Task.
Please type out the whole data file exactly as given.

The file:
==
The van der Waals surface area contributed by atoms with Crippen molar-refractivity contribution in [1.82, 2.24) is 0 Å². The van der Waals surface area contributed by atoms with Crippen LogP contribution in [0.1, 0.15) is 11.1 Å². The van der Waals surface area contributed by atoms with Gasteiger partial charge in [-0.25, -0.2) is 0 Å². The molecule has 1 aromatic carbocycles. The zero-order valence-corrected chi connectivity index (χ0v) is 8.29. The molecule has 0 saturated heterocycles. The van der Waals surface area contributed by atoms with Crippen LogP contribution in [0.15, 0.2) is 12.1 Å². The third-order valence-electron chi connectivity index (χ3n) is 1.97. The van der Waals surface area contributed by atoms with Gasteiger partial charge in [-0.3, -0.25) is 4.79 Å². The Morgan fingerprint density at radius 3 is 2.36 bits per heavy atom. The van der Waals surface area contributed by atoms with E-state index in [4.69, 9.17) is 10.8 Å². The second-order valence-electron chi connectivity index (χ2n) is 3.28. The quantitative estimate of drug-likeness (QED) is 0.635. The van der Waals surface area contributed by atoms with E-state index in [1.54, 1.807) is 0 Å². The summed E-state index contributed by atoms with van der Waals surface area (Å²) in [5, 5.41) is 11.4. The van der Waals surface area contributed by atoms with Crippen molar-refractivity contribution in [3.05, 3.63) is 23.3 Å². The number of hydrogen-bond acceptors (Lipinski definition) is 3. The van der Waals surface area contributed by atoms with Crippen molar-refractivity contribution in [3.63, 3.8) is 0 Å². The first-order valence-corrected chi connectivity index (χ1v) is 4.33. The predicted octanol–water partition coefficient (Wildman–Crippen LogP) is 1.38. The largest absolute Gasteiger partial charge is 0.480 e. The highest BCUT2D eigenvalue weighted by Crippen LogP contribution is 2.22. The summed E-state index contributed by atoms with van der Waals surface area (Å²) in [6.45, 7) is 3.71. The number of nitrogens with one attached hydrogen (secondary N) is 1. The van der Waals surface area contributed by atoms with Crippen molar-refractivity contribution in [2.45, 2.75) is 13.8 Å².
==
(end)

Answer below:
The van der Waals surface area contributed by atoms with Crippen molar-refractivity contribution in [1.82, 2.24) is 0 Å². The van der Waals surface area contributed by atoms with Crippen LogP contribution in [0.1, 0.15) is 11.1 Å². The van der Waals surface area contributed by atoms with Gasteiger partial charge in [-0.25, -0.2) is 0 Å². The molecule has 1 aromatic carbocycles. The zero-order valence-corrected chi connectivity index (χ0v) is 8.29. The molecule has 0 saturated heterocycles. The van der Waals surface area contributed by atoms with Crippen LogP contribution in [0.15, 0.2) is 12.1 Å². The third-order valence-electron chi connectivity index (χ3n) is 1.97. The van der Waals surface area contributed by atoms with Gasteiger partial charge in [-0.3, -0.25) is 4.79 Å². The Morgan fingerprint density at radius 3 is 2.36 bits per heavy atom. The van der Waals surface area contributed by atoms with E-state index in [4.69, 9.17) is 10.8 Å². The second-order valence-electron chi connectivity index (χ2n) is 3.28. The quantitative estimate of drug-likeness (QED) is 0.635. The van der Waals surface area contributed by atoms with E-state index in [1.54, 1.807) is 0 Å². The summed E-state index contributed by atoms with van der Waals surface area (Å²) in [5, 5.41) is 11.4. The van der Waals surface area contributed by atoms with Crippen molar-refractivity contribution in [3.05, 3.63) is 23.3 Å². The number of hydrogen-bond acceptors (Lipinski definition) is 3. The van der Waals surface area contributed by atoms with Crippen molar-refractivity contribution in [3.63, 3.8) is 0 Å². The first-order valence-corrected chi connectivity index (χ1v) is 4.33. The predicted octanol–water partition coefficient (Wildman–Crippen LogP) is 1.38. The largest absolute Gasteiger partial charge is 0.480 e. The highest BCUT2D eigenvalue weighted by Crippen LogP contribution is 2.22. The summed E-state index contributed by atoms with van der Waals surface area (Å²) in [6.45, 7) is 3.71. The number of nitrogens with one attached hydrogen (secondary N) is 1. The van der Waals surface area contributed by atoms with Crippen molar-refractivity contribution in [2.45, 2.75) is 13.8 Å².